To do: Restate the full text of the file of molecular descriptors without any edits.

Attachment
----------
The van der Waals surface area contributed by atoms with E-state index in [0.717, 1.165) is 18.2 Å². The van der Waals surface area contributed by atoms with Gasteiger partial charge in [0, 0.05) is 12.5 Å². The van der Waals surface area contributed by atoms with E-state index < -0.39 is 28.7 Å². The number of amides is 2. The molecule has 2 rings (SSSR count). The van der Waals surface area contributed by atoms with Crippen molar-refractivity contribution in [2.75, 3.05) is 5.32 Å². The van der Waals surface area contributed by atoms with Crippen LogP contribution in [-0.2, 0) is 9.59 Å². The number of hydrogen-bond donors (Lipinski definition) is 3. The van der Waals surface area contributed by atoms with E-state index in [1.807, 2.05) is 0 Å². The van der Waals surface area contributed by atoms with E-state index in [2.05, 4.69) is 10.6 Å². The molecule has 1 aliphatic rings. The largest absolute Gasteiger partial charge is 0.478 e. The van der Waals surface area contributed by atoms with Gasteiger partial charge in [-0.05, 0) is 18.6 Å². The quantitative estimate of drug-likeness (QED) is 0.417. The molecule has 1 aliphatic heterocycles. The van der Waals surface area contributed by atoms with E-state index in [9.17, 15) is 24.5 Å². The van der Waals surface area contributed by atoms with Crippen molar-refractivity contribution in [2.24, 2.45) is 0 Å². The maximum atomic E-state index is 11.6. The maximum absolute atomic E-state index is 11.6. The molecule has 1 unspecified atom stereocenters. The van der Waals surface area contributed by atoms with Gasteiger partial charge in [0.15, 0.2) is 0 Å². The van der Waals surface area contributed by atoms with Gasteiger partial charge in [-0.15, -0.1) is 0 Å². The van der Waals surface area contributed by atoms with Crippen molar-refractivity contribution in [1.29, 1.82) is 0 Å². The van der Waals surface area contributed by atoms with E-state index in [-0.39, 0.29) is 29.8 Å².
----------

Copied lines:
The van der Waals surface area contributed by atoms with E-state index in [0.717, 1.165) is 18.2 Å². The van der Waals surface area contributed by atoms with Gasteiger partial charge in [0, 0.05) is 12.5 Å². The van der Waals surface area contributed by atoms with E-state index < -0.39 is 28.7 Å². The number of amides is 2. The molecule has 2 rings (SSSR count). The van der Waals surface area contributed by atoms with Crippen molar-refractivity contribution in [2.75, 3.05) is 5.32 Å². The van der Waals surface area contributed by atoms with Crippen LogP contribution in [-0.2, 0) is 9.59 Å². The number of hydrogen-bond donors (Lipinski definition) is 3. The van der Waals surface area contributed by atoms with E-state index in [1.807, 2.05) is 0 Å². The van der Waals surface area contributed by atoms with E-state index in [2.05, 4.69) is 10.6 Å². The molecule has 1 aliphatic rings. The largest absolute Gasteiger partial charge is 0.478 e. The van der Waals surface area contributed by atoms with Gasteiger partial charge in [-0.05, 0) is 18.6 Å². The quantitative estimate of drug-likeness (QED) is 0.417. The molecule has 1 aliphatic heterocycles. The van der Waals surface area contributed by atoms with E-state index in [9.17, 15) is 24.5 Å². The van der Waals surface area contributed by atoms with Crippen molar-refractivity contribution in [2.24, 2.45) is 0 Å². The maximum atomic E-state index is 11.6. The maximum absolute atomic E-state index is 11.6. The molecule has 1 unspecified atom stereocenters. The van der Waals surface area contributed by atoms with Gasteiger partial charge in [0.15, 0.2) is 0 Å². The van der Waals surface area contributed by atoms with Gasteiger partial charge in [-0.15, -0.1) is 0 Å². The van der Waals surface area contributed by atoms with Crippen molar-refractivity contribution in [1.29, 1.82) is 0 Å². The van der Waals surface area contributed by atoms with E-state index in [-0.39, 0.29) is 29.8 Å².